There are not many great Buddhist writers. This is not an accident; good writing is just not an aspiration for most Buddhist teachers. The Dharma is shared in words, practice, shared experience, and community. Writing carries with it the necessity of saying something new and valuable to as many people as possible, while the domain of a good teacher is to impart what is old and worn and true in the way which speaks to the heart of the individual whom most needs to hear it.
That is why I am fascinated by the curious case of Master Yin Guang (印光), a pre-Civil War Chinese Pure Land master. Master Yin Guang lived most of his life in seclusion on the Buddhistically sacred Mount Putuo off the coast of southern China. He did not perform lavish ceremonies or amass skads of lay and monastic disciples. But he did write.
He wrote letters.
Master Yin Guang’s letters make me nostalgic for the age of letter writing I can so easily convince myself never really existed. The letters are personal and directed, but are organized and clear, obviously meant to be what they are: planned and perfected, more permanent than a conversation, to be read and practice by their recipients.
Thankfully, enough of Master Yin Guang’s correspondents thought the letters had value that they collected and published them, so we can all read them. Moreover, if you are reading this you can read them too: a good selection has been translated and is available online as a free eBook entitled: Pure Land, Pure Zen. [Hosted by Buddhanet]
Master Yin Guang’s Dharma is orthodox Pure Land, a tradition that has never been particularly resonant with me; though I find myself drawn to the writing and the sentiment of the letters themselves. In closing, please enjoy a favorite selection from the letter “A Little Bit of Knowledge is Ignorance:”
Receiving your poetic letter from afair, I cannot but feel embarassed! From an early age, this old monk has lacked education. My knowledge is uncertain and nebulous. Having drifted here and there for many years, far away from my native village, I am now sojourning on [Mount Putuo]. Never did I expect that such a remarkable person as yourself, a scholar versed in the Mind-Dharma of Confucianism and Buddhism, who has studied at the feet of masters far and wide and made their outstanding practices his own, would condescend to seek advice from me. Moreover, you have praised me so excessively that my mind is perplexed and uneasy.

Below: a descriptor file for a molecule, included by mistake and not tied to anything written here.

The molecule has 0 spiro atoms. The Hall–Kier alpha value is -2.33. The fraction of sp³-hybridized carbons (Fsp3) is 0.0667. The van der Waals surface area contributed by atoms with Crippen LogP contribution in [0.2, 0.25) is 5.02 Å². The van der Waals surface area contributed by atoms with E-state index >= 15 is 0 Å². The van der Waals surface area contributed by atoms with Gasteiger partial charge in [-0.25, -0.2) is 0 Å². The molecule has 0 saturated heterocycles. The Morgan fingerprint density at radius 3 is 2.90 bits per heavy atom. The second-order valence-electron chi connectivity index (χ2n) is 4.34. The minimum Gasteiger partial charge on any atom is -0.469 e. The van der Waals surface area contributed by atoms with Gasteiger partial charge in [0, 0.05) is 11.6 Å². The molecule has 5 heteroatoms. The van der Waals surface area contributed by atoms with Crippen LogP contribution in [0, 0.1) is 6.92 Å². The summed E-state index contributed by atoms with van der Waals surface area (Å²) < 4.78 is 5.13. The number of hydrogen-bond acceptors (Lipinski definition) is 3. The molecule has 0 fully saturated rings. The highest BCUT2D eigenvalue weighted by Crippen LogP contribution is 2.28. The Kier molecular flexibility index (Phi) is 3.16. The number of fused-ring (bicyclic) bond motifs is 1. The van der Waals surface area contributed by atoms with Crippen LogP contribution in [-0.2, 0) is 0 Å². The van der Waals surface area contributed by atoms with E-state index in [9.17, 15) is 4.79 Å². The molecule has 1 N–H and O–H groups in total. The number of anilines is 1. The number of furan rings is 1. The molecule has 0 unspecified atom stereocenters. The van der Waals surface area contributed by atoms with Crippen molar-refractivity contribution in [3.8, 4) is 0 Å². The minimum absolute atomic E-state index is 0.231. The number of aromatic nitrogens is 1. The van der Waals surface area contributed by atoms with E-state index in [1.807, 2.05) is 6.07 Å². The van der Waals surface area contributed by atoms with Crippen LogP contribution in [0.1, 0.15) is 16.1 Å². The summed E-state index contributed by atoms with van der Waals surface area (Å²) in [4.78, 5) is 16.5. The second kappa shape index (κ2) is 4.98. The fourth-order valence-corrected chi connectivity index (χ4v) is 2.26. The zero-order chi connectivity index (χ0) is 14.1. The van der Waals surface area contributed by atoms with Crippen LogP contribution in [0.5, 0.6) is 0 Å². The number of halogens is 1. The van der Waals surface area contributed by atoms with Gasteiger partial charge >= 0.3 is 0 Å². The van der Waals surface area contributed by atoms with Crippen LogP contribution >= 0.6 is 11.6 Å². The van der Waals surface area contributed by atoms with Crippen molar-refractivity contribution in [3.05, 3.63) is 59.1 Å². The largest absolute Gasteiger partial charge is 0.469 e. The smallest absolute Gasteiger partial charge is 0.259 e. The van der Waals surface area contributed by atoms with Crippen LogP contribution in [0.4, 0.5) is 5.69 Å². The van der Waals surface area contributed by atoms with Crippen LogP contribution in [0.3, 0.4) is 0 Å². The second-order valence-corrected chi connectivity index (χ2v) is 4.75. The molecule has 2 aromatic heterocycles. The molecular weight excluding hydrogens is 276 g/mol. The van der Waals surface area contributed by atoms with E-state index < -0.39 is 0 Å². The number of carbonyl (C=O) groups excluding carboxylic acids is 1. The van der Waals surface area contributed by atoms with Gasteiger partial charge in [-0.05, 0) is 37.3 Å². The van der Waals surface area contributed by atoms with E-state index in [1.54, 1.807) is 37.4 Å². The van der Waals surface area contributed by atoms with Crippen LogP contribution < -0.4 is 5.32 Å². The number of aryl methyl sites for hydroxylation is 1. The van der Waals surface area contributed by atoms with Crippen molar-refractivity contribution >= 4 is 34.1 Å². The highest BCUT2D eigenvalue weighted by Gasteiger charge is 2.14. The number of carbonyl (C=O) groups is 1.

I venture to think that with your broad, well-rounded education and your lofty, far-reaching knowledge, you surely cannot have doubts about such ordinary matters as those raised in your letter. It must be that your intention is to act as an example, to show the Way to those who cultivate alongside you.
However, since you have presented knowledge as ignorance, there is nothing to prevent me from presenting ignorance as knowledge and I will try to answer your questions in the order raised. I certainly would never date imitate the old mandarin who sits as a judge but is in reality an aging student submitting his examination papers. Therefore, if the following explanations contain errors, please revise and amend them.
Although the mind is what matters most in Buddha [name] recitation, oral recitation should not be disparaged. This is because body, speech, and mind reinforce one another. Although the mind may be focused on Amitabha Buddha, if the body does not bow respectfully and the mouth does not recite, it is difficult to receive benefits. For example, even when lifting heavy objects, ordinary people assist themselves by shouting aloud; how can you not do at least as much when trying to concentrate the mind and attain samadhi!